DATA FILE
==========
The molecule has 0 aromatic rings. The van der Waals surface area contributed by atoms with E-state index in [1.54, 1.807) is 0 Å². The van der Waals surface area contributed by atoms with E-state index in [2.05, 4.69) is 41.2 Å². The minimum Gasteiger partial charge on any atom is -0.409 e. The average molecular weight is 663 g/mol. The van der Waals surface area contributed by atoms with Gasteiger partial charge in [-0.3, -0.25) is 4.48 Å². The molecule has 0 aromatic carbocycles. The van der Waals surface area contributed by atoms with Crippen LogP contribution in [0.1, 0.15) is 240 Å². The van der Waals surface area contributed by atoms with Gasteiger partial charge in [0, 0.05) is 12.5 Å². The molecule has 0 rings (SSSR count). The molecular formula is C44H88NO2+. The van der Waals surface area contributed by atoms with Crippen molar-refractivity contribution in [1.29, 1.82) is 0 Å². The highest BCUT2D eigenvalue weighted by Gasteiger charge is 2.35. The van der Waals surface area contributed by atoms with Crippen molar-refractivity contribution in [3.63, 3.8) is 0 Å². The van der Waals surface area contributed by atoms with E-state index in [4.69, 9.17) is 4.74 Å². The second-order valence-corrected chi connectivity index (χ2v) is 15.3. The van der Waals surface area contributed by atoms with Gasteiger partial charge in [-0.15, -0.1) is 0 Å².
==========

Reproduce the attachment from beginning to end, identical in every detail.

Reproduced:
The molecule has 0 aromatic rings. The van der Waals surface area contributed by atoms with E-state index in [1.54, 1.807) is 0 Å². The van der Waals surface area contributed by atoms with E-state index in [2.05, 4.69) is 41.2 Å². The minimum Gasteiger partial charge on any atom is -0.409 e. The average molecular weight is 663 g/mol. The van der Waals surface area contributed by atoms with Gasteiger partial charge in [-0.3, -0.25) is 4.48 Å². The molecule has 0 aromatic carbocycles. The van der Waals surface area contributed by atoms with Crippen LogP contribution in [0.1, 0.15) is 240 Å². The van der Waals surface area contributed by atoms with Gasteiger partial charge in [0, 0.05) is 12.5 Å². The molecule has 0 rings (SSSR count). The molecular formula is C44H88NO2+. The van der Waals surface area contributed by atoms with Crippen molar-refractivity contribution in [1.29, 1.82) is 0 Å². The highest BCUT2D eigenvalue weighted by Gasteiger charge is 2.35. The van der Waals surface area contributed by atoms with Crippen molar-refractivity contribution in [3.63, 3.8) is 0 Å². The van der Waals surface area contributed by atoms with E-state index in [4.69, 9.17) is 4.74 Å². The second-order valence-corrected chi connectivity index (χ2v) is 15.3. The van der Waals surface area contributed by atoms with Gasteiger partial charge in [-0.15, -0.1) is 0 Å².